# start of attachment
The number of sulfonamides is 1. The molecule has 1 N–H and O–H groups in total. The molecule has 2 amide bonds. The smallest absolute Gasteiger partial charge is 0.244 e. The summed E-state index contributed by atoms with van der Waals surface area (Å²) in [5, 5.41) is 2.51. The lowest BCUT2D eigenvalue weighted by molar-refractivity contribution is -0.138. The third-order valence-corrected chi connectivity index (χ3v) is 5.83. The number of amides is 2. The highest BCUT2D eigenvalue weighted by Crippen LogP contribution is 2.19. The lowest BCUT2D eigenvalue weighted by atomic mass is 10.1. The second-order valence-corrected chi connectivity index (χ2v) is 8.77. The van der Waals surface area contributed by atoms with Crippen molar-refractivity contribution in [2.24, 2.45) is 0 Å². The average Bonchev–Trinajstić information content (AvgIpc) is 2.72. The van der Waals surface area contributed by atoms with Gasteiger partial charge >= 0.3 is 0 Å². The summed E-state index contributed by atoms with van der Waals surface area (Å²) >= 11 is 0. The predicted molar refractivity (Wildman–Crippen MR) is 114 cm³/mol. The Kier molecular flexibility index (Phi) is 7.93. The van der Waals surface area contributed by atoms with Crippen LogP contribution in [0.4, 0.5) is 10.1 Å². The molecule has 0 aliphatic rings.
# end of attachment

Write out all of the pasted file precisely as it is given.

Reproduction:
The number of sulfonamides is 1. The molecule has 1 N–H and O–H groups in total. The molecule has 2 amide bonds. The smallest absolute Gasteiger partial charge is 0.244 e. The summed E-state index contributed by atoms with van der Waals surface area (Å²) in [5, 5.41) is 2.51. The lowest BCUT2D eigenvalue weighted by molar-refractivity contribution is -0.138. The third-order valence-corrected chi connectivity index (χ3v) is 5.83. The number of amides is 2. The highest BCUT2D eigenvalue weighted by Crippen LogP contribution is 2.19. The lowest BCUT2D eigenvalue weighted by atomic mass is 10.1. The second-order valence-corrected chi connectivity index (χ2v) is 8.77. The van der Waals surface area contributed by atoms with Crippen molar-refractivity contribution in [2.24, 2.45) is 0 Å². The average Bonchev–Trinajstić information content (AvgIpc) is 2.72. The van der Waals surface area contributed by atoms with Gasteiger partial charge >= 0.3 is 0 Å². The summed E-state index contributed by atoms with van der Waals surface area (Å²) >= 11 is 0. The predicted molar refractivity (Wildman–Crippen MR) is 114 cm³/mol. The Kier molecular flexibility index (Phi) is 7.93. The van der Waals surface area contributed by atoms with Crippen LogP contribution in [0.4, 0.5) is 10.1 Å². The molecule has 0 aliphatic rings.